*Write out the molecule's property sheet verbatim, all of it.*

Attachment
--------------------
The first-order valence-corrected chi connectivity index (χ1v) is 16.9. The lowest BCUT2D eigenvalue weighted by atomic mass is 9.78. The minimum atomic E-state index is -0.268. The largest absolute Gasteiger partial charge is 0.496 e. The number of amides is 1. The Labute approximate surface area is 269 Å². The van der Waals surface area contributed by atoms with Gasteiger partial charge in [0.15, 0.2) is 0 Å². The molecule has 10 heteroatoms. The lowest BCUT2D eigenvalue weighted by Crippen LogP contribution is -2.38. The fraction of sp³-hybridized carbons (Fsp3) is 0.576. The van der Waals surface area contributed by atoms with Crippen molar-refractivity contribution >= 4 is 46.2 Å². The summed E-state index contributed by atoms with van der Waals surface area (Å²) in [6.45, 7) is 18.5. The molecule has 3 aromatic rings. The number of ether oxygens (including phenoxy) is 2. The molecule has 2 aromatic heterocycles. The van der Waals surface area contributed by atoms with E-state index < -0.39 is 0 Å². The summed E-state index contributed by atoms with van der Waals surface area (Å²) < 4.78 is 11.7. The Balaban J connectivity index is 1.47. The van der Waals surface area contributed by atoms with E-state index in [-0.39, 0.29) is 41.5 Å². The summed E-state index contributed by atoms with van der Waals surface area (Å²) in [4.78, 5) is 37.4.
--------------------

The first-order valence-corrected chi connectivity index (χ1v) is 16.9. The lowest BCUT2D eigenvalue weighted by atomic mass is 9.78. The minimum atomic E-state index is -0.268. The largest absolute Gasteiger partial charge is 0.496 e. The number of amides is 1. The Labute approximate surface area is 269 Å². The van der Waals surface area contributed by atoms with Gasteiger partial charge in [0.15, 0.2) is 0 Å². The molecule has 10 heteroatoms. The lowest BCUT2D eigenvalue weighted by Crippen LogP contribution is -2.38. The fraction of sp³-hybridized carbons (Fsp3) is 0.576. The van der Waals surface area contributed by atoms with Crippen molar-refractivity contribution >= 4 is 46.2 Å². The summed E-state index contributed by atoms with van der Waals surface area (Å²) in [6.45, 7) is 18.5. The molecule has 3 aromatic rings. The number of ether oxygens (including phenoxy) is 2. The molecule has 2 aromatic heterocycles. The van der Waals surface area contributed by atoms with E-state index < -0.39 is 0 Å². The summed E-state index contributed by atoms with van der Waals surface area (Å²) < 4.78 is 11.7. The Balaban J connectivity index is 1.47. The van der Waals surface area contributed by atoms with E-state index in [-0.39, 0.29) is 41.5 Å². The summed E-state index contributed by atoms with van der Waals surface area (Å²) in [4.78, 5) is 37.4.